Some experts claim that the group is using environmental groups such as the Earth Liberation Front (ELF) and the Animal Liberation Front (ALF) as operating models to prevent infiltration; the Army of God has no definitive organizational structure.  The Army of God does have a public face in the form of a website run by Rev. Donald Spitz from his home in Chesapeake, Virginia. Spitz is an ordained Pentecostal minister. Information on Army of God members can be found on the website as well as graphic pictures of fetuses. Additionally, the website contains links to the Army of God Manual, an instruction manual that shows members and sympathizers how to create havoc on abortion clinics and employees.


    Since most activities are carried out through individual initiative, funding is typically private and incident-specific. 


    The group counts a number of militants among its ranks who have committed violence against abortion providers and some who now serve as martyrs. Included is Paul Hill, a Presbyterian minister in Florida who received the death penalty for killing two abortion clinic workers in Pensacola, Florida in 1993. James Kopp is another militant, convicted for the 1998 murder of Dr. Barnett Slepian in Buffalo, New York. Finally, Eric Robert Rudolph was alleged AOG affiliate, and was convicted of crimes involving four bombings with resulting deaths in 2003. 


    The Army of God manual offers detailed instructions on how to commit abortion clinic violence; the manual details methods for blockading entrances, attacking with butyric acid, committing arson, bomb making, and other illegal activities.  The manual also contains anti-gay/lesbian language.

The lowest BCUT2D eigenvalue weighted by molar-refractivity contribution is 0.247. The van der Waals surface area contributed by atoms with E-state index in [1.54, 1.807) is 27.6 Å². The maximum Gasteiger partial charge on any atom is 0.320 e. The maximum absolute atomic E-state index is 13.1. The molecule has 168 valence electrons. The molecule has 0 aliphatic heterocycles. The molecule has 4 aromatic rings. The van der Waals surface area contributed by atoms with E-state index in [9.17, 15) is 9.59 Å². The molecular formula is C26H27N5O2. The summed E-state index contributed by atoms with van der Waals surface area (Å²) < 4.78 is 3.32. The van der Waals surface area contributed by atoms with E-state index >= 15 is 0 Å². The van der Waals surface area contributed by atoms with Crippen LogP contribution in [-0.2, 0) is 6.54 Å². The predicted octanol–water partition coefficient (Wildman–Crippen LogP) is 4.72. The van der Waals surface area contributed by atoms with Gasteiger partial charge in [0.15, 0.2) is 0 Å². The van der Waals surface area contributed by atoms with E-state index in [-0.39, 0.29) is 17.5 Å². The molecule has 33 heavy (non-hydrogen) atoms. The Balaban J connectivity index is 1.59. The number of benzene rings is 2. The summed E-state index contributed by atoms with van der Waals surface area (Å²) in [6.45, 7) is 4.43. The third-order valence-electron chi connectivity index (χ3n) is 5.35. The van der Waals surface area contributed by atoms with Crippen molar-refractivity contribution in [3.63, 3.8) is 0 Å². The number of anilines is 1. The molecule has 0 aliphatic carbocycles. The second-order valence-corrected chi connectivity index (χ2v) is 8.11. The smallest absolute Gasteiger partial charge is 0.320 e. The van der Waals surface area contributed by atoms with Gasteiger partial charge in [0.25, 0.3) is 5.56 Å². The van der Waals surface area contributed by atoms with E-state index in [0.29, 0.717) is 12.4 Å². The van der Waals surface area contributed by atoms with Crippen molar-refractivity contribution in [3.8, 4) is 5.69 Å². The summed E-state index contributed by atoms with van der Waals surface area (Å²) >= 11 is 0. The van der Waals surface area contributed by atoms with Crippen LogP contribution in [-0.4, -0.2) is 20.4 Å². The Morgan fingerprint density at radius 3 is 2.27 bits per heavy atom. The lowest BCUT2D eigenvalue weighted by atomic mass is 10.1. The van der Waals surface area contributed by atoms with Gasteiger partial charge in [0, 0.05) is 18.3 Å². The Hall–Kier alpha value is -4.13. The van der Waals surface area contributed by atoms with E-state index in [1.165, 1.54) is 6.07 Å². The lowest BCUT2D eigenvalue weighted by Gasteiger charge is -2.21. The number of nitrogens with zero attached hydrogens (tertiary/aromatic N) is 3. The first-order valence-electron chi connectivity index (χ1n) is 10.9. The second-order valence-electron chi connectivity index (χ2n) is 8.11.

• Mix My Blood with the Blood of the Unborn by Paul Jennings Hill



    AOG Bray II.jpg

    Reverand Michael Bray, the reported leader of AOG.[5]


     AOG Birmingham attack.jpg

    Image depicts an abortion clinic in Atlanta, GA which was bombed in 1998 by Eric Rudolph.  Again, AOG claimed responsibility for the incident, although their actual role in the incident was never verified.[6]

    AOG Spitz.jpg
    Reverand Donald Spitz, member of AOG and webmaster for the organization's anti-abortion website.[7]
     AOG Scott Roeder.jpg
    Scott Roeder, an AOG member, was responsible for the killing of well-known abortion doctor, George Tiller, in 2009.[8]


    1. Horsley, N. (2003, January 22). Communique from Army of God received. Christian Gallery. Retrieved [1]
    2. Federal Bureau of Investigation. (2001). Terrorism 2000/2001. FBI (Publication #0308). Retrieved from [2]
    3. Blanchard, D. (1996). The anti-abortion movement: references and resources. G. K. Hall Company.
    4. Portillo, E. (2010, September 10). Man posts bomb instructions on Facebook, is charged in plot. Charlotte Observer. Retrieved from [3]
    5. Clark, F. (2002, February 19). Brand new war for the Army of God? Salon. Retrieved from [4]
    6. USA Today. (2005, Juuly 4). The crimes and the search. The Associated Press. Retrieved from [5]
    7. Conservative Gunman Committed Terrorism Against Liberals. (2009, February 12). Truth 2 Power Project. Retrieved from [6]
    8. Army of God. (n.d.). Retrieved from [7]